Iris (Julia Akkermans) and her older brother Ivan (Eelco Smits) are faced with life-altering news when their father (Johan Leysen) decides to end his life. Iris is confused, devastated, she tries to be a little accepting.. It seems like her father is never been more sure with anything in his life, and that leaves Iris in an emotional shamble.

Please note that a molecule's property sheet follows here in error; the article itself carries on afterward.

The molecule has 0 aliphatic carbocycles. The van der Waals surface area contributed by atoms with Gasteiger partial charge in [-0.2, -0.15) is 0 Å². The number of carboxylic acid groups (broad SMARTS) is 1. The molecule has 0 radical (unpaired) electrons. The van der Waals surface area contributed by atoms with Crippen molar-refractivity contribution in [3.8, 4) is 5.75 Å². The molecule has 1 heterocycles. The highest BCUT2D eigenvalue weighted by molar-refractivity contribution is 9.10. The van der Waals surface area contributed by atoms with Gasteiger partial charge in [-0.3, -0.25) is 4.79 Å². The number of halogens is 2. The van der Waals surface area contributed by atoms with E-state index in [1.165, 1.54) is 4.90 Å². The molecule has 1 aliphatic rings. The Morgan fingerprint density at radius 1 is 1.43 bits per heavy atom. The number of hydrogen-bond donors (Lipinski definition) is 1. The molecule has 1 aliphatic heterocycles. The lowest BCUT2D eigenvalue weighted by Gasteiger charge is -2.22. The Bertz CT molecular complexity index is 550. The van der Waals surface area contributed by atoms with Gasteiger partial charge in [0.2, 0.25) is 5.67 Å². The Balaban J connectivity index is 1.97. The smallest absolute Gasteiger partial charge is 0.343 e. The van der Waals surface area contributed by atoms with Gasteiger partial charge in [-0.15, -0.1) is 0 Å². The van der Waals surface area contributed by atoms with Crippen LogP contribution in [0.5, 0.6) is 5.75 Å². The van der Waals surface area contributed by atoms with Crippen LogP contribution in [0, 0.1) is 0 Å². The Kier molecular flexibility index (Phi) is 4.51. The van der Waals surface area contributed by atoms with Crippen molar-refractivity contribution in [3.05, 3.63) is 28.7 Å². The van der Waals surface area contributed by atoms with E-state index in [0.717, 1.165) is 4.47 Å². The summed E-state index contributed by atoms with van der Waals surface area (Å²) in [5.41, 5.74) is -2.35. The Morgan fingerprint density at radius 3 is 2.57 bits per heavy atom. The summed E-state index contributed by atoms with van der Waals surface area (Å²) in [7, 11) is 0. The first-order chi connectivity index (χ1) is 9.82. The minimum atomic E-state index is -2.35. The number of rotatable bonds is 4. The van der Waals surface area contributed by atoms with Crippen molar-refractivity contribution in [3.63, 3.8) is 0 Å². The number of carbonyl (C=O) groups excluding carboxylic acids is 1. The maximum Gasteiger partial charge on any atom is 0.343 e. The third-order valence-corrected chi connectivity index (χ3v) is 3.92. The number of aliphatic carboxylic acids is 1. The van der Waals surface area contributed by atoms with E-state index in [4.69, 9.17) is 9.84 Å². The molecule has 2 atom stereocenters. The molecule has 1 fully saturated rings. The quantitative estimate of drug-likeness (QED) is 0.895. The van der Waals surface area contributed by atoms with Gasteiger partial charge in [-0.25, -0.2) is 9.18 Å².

Tribeca 2022’s award-winning film Pink Moon will undoubtedly strike a chord with Gen X. We currently exist between aging parents and parenthood. Mortality has weighed heavy in recent years. No one gazes into the future to imagine the death of their Mom or Dad, so to be told that death is a choice is an entirely new level of madness. In Pink Moon, Iris and Ivan take two different approaches to their father’s declaration that he is “done living.” Ivan is practical, almost emotionless. Iris, understandably, pushes back with unsurmountable sadness. Doing everything in her power to change his mind, Iris takes leave from work, pretending to plan his final day, only to ditch the plan and kidnap him for one last hurrah. Pink Moon slowly delves into the complex relationship between children and parents. Actress Julia Akkermans tackles the script by Bastiaan Kroeger with humor and heart. Watching her emotional journey unfold feels palpable and grounded from start to finish. To think that this is the directorial debut for Floor van der Meulen blows my mind. I cannot wait to see what comes next. Audiences can watch the film on Tribeca 2022’s At Home option. The film dives into universal truths that will touch the coldest of hearts. I highly recommend you give Pink Moon your full attention.